# Algebraic Topology: Homology and Cohomology by Andrew H. Wallace

By Andrew H. Wallace

This self-contained textual content is acceptable for complex undergraduate and graduate scholars and should be used both after or at the same time with classes mostly topology and algebra. It surveys numerous algebraic invariants: the basic crew, singular and Cech homology teams, and various cohomology groups.

Proceeding from the view of topology as a kind of geometry, Wallace emphasizes geometrical motivations and interpretations. as soon as past the singular homology teams, despite the fact that, the writer advances an figuring out of the subject's algebraic styles, leaving geometry apart to be able to research those styles as natural algebra. various routines seem through the textual content. as well as constructing scholars' pondering by way of algebraic topology, the routines additionally unify the textual content, given that lots of them characteristic effects that seem in later expositions. vast appendixes provide necessary experiences of heritage material.

Reprint of the W. A. Benjamin, Inc., manhattan, 1970 variation.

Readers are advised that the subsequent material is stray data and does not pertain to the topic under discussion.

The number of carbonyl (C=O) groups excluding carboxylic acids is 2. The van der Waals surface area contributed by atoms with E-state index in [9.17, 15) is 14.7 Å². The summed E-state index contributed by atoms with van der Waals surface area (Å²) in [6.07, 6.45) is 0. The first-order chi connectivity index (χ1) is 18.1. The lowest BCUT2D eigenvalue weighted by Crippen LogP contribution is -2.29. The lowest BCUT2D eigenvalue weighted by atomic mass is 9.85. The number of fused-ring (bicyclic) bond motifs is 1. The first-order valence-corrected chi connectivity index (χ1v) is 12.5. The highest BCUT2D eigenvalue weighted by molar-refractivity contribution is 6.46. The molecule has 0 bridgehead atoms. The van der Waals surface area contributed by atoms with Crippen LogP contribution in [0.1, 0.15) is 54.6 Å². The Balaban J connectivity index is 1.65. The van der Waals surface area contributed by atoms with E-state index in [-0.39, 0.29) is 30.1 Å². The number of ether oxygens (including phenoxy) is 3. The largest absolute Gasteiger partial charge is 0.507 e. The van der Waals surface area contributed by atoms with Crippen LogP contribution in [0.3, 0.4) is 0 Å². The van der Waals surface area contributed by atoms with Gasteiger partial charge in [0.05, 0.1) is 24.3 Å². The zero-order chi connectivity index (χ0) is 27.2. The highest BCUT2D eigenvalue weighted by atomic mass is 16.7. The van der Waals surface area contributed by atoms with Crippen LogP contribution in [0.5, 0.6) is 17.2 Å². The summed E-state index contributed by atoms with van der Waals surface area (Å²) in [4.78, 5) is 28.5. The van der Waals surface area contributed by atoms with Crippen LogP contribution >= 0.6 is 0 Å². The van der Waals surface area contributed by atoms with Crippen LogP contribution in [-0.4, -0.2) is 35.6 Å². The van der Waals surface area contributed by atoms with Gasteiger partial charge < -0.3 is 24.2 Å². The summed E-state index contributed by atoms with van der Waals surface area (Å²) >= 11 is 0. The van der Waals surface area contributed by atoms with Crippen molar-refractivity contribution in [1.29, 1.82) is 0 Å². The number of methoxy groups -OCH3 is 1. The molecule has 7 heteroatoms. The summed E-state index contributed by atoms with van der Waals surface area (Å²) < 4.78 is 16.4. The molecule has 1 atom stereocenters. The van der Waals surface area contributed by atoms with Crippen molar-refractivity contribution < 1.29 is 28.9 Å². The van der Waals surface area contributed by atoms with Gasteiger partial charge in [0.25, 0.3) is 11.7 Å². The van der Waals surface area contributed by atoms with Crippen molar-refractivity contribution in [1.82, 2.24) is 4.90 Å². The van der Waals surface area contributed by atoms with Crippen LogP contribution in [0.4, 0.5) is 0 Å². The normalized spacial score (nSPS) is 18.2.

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Theorem 1-12. For any coefficient group the following diagram is commu- tative : Cp(E) -) Cp+I (E x I) i Cp(E') fi P Cp+ (E' x I) 26 Singular Homology Theory Proof. This expresses exactly what would be expected from geometric intuition : given a simplex in E = E x {0} then the result of constructing a prism over it and then mapping into E' x I by f' is the same as that of first carrying the simplex over to E', by means of f, and then constructing the prism over the result. The proof is a straightforward verification.

Thus, the kernel of i* is zero and the proof is complete. I 2 Singular and Simplicial Homology The main theorems of the last chapter are the basic properties of the singular homology groups. With these properties as a foundation, this chapter develops a systematic method for calculating the homology groups of certain types of space. At the same time, this procedure indicates the possibility of an axiomatic approach to the subject. 2-1. : (E, F) -* (E', F') a homomorphism f* : HH(E, F) -+ HH(E', F') for each p.

Let Gi G, + 1 > be a sequence of groups and homomorphisms with the property that the kernel of Oi is equal to the image of O i _ 1 for all i. This is called an exact sequence. The sequence can be assumed to extend infinitely in either direction, or it may terminate. ) ascend, as here, or descend is clearly immaterial. Now let is j: Y) be inclusion maps, that is, maps defined by i(x) = x and j(x) = x. These maps are continuous; hence they induce homomorphisms on the chain groups and in turn induce homomorphisms al Cp(Y) Cp(X) CC(X) Cp(X) CC(Z) CC(Y) Cp( Z) C p(Z ) For convenience write CC(X, Y) for CC(X)/CC(Y), and use similar notations for the other pairs.